Of course, there is always the issue of the common use of base 12 numbers (eggs in a Dozen, hours of Day vs night), or base 60 - minutes in an hour, seconds in a minute, basis of the number of degrees in a circle.  So the argument could be made that the use of base 10, and the fact that we have 10 fingers is purely coincidental.

And how (or why) did the romans devise the I, V, X, L, C, D, M system in the first place?

AW

HukkaHua

Ok Guys may you please throw in some code as well which would work or give some
pseudo code /algorithm ...

Thanks
H
SOLUTION
Kent Olsen

THIS SOLUTION IS ONLY AVAILABLE TO MEMBERS.
View this solution by signing up for a free trial.
Members can start a 7-Day free trial and enjoy unlimited access to the platform.
SOLUTION
Jose Parrot

THIS SOLUTION IS ONLY AVAILABLE TO MEMBERS.
View this solution by signing up for a free trial.
Members can start a 7-Day free trial and enjoy unlimited access to the platform.
SOLUTION
harfang

THIS SOLUTION IS ONLY AVAILABLE TO MEMBERS.
View this solution by signing up for a free trial.
Members can start a 7-Day free trial and enjoy unlimited access to the platform.
HukkaHua

I guess the solution posted by harfang is the one :)
But I do not know VB :(, but I am trying to follow the logic.

A C solution would have been best :)

Thanks for all the discussion and help.

H
harfang

Kdo found some c code samples in {http:#22069004} and said there's more where those came from. I find VB slightly annoying, but quite readable. Simply treat it as pseudo-code (the goto's are really just used to fake try/catch and for error handling; the returned error code is of course specific to Excel).

If you don't need to enforce some restrictions on "valid" numbers and don't expect medieval notations, the first post {http:#22065794} is all you need anyway. To obtain the "strict" version, set that flag to true and medieval to false and simplify.

Again, do look at some look-ahead parsers, just to make sure. You *were* looking for algorithms and not for a ready-made implementation, weren't you?

(°v°)
Infinity08

The information and following discussion is good, and should be kept in the PAQ db imo.

code/algorithms as asked in the question :

http:#22065794 (harfang)
http:#22065798 (shanikawm)
http:#22065867 (josgood)
http:#22085106 (harfang)

some posts of the discussion that followed that are directly related to the question (hence also interesting) :

http:#22069004 (Kdo)
http:#22069554 (harfang)
http:#22075374 (Kdo)
http:#22082514 (JoseParrot)
Venabili

One answer per person - the rule in Cleanup is equal number of points per user in the splits.
Infinity08

There were 5 persons in my proposal, so each would get 100, for example :

http:#22065794 (harfang)             33
http:#22065798 (shanikawm)       100
http:#22065867 (josgood)            100
http:#22085106 (harfang)             33

http:#22069004 (Kdo)                   50
http:#22069554 (harfang)             34
http:#22075374 (Kdo)                   50
http:#22082514 (JoseParrot)        100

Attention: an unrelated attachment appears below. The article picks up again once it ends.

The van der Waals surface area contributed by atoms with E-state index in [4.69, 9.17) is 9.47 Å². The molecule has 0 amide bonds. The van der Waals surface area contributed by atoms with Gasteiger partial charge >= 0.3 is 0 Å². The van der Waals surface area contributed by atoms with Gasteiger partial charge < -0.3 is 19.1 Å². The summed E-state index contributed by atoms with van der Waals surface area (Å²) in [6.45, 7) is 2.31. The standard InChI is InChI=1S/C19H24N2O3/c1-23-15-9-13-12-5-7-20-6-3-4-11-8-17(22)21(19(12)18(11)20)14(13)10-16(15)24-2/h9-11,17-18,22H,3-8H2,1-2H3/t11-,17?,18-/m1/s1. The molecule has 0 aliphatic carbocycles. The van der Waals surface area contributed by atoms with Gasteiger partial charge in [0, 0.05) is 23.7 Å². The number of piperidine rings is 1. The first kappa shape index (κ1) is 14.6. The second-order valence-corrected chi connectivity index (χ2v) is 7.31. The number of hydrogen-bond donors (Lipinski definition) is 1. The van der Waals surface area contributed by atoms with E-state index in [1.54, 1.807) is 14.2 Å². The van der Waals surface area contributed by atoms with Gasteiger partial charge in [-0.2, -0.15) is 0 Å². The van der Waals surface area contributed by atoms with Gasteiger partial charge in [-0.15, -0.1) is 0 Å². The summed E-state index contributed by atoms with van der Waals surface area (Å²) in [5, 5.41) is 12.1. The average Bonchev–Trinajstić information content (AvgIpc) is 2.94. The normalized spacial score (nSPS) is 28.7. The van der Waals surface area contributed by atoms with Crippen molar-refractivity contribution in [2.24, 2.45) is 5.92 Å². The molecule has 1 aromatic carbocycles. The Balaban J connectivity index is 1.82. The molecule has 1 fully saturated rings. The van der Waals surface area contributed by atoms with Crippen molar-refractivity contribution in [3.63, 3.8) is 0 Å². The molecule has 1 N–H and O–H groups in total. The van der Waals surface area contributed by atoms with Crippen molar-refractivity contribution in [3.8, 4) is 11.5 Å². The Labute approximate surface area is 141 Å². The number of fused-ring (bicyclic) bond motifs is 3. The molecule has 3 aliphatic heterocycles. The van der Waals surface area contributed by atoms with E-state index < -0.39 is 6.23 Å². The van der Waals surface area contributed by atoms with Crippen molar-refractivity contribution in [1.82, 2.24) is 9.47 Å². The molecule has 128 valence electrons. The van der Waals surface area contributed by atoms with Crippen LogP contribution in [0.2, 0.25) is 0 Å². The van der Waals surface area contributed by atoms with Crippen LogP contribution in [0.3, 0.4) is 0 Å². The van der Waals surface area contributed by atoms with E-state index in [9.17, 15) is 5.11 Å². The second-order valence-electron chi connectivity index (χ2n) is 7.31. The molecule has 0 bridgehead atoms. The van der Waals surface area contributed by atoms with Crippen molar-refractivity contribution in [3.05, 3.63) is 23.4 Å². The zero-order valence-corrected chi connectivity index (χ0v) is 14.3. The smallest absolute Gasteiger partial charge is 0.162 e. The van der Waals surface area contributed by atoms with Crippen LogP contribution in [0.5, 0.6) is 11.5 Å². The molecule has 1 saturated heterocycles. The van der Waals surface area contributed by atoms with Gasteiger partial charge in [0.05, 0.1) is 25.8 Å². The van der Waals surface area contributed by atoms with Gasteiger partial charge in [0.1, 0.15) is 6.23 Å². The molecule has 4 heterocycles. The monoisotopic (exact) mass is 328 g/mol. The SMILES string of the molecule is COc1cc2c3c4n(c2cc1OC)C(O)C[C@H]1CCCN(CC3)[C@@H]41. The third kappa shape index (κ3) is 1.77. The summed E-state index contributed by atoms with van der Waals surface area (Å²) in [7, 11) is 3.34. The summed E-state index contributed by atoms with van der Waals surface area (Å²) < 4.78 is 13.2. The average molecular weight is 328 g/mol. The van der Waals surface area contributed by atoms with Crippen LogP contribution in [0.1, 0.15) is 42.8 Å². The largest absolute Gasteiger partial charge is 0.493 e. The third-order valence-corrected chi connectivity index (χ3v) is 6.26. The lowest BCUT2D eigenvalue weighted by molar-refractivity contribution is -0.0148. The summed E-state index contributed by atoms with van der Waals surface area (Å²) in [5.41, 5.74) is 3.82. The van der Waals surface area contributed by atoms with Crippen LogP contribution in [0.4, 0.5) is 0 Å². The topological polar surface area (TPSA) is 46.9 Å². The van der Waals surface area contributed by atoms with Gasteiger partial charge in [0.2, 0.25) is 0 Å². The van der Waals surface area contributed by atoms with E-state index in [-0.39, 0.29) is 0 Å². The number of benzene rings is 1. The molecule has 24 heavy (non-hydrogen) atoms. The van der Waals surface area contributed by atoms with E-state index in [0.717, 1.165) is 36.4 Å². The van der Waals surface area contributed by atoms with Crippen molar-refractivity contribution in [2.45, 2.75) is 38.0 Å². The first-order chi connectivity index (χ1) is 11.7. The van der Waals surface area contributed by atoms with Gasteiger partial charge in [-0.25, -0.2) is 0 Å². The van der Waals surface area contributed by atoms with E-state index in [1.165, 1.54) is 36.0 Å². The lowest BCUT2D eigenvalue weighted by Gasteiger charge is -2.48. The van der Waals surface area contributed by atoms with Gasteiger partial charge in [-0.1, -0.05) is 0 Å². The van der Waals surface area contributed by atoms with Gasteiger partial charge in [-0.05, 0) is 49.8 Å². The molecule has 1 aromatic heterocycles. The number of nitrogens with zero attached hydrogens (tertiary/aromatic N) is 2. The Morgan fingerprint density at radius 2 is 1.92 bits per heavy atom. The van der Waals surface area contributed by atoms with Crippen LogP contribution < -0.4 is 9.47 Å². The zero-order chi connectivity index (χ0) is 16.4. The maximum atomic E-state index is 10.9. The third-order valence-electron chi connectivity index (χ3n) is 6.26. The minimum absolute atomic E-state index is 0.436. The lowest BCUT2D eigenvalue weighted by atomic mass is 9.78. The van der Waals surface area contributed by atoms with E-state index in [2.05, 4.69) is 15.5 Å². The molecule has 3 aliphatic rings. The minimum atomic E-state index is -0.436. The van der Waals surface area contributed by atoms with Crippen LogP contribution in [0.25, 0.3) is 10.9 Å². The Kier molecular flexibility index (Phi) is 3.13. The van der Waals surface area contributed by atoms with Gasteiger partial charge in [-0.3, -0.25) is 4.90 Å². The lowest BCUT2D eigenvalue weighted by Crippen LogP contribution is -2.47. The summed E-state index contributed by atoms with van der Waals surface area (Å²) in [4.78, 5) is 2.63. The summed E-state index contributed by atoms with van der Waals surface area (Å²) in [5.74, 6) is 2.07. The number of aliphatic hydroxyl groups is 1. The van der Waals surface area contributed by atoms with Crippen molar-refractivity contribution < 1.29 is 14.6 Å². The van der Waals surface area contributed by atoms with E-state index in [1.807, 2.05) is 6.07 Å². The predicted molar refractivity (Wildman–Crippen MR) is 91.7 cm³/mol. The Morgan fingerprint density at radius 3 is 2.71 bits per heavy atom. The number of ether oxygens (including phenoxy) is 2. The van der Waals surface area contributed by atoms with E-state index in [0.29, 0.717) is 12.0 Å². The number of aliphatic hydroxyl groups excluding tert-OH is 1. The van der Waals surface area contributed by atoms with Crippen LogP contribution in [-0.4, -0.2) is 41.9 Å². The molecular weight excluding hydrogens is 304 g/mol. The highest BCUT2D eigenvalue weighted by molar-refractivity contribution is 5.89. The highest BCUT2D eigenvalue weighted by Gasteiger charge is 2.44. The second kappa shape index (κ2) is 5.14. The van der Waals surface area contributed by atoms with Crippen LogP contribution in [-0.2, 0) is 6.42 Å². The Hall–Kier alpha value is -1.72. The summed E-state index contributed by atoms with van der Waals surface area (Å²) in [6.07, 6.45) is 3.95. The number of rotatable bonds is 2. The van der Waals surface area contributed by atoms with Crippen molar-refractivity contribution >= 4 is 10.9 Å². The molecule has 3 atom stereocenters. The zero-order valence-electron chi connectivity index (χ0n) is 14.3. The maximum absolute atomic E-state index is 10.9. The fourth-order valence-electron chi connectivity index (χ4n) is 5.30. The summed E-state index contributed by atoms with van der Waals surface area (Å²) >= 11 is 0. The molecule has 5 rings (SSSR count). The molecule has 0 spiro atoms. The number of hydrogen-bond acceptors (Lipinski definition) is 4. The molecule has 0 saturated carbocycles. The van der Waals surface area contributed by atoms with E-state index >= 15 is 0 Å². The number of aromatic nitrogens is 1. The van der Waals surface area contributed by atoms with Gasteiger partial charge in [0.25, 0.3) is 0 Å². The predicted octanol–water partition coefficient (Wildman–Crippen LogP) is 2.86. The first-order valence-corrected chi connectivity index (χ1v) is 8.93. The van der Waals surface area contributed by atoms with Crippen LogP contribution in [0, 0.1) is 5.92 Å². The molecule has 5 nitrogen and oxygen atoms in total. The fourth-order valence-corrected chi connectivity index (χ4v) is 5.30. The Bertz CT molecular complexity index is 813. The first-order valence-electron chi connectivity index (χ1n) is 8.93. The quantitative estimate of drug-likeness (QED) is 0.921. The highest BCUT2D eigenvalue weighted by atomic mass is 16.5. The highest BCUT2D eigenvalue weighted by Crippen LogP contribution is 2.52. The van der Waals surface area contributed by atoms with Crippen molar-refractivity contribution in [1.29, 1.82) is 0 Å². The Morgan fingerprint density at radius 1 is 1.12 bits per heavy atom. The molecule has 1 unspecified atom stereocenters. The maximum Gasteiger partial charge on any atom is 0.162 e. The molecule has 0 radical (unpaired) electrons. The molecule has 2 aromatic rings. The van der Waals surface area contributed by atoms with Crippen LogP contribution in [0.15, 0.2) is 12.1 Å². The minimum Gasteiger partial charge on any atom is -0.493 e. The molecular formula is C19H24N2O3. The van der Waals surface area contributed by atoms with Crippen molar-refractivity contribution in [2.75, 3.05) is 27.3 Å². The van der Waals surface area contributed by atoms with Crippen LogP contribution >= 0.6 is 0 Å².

It was just an idea ;)
Venabili

:) Yes but it cannot be done automatically. Every answer in the split will get the equal number of points so 1 per person is what we do. And opening the door for awarding uneven splits will make all CVs work even worse.

Venabili
Kent Olsen

I really enjoyed this thread and believe that it definitely belongs in the PAQ.

Split the points among the contributors.

harfang       - C (only average work?)  :)
josgood      - CV (Bonus points because I'm in a good mood.)
JoseParrot  - XCIX (He loses one point for writing VB.)
shanikawm - CI (He gets JoseParrot's lost point.)
Kdo             - VIM (what else?)  :)
Infinity08    - C*\$!@ (Sorry Infinity -- I ran out of cute sayings.....)

:)
harfang

Same here: it was good, and I learned a few things. If HukkaHua doesn't close, an even Split(Strict:=True, Medieval:=True, Rule:=eeStandardCV) among V participants is fine: D-point question, C assist points, but A grade nonetheless (CD points for us and CV points for Venabili...)!

(^v°)
Infinity08

>> Infinity08    - C*\$!@ (Sorry Infinity -- I ran out of cute sayings.....)

I'm not sure if my comments measure up to the others enough to warrant points, but thanks for the thought :)

C*\$!@ is modern Roman for 25 million I'm sure ? ;)
Infinity08

@harfang : how can one top that witty reply heh
Venabili

>>I really enjoyed this thread
This particular thread was quite enjoyable read compared with most of the things I read today. Although I just run the cleanup in Math and Science and the threads there are usually a pleasure to deal with. Thanks everyone for responding. I wish all experts were so ready to help when I ping :)
Programming

Programming includes both the specifics of the language you’re using, like Visual Basic, .NET, Java and others, but also the best practices in user experience and interfaces and the management of projects, version control and development. Other programming topics are related to web and cloud development and system and hardware programming.

55K
Questions
--
Followers
--
Top Experts
Get a personalized solution from industry experts

TRUSTED BY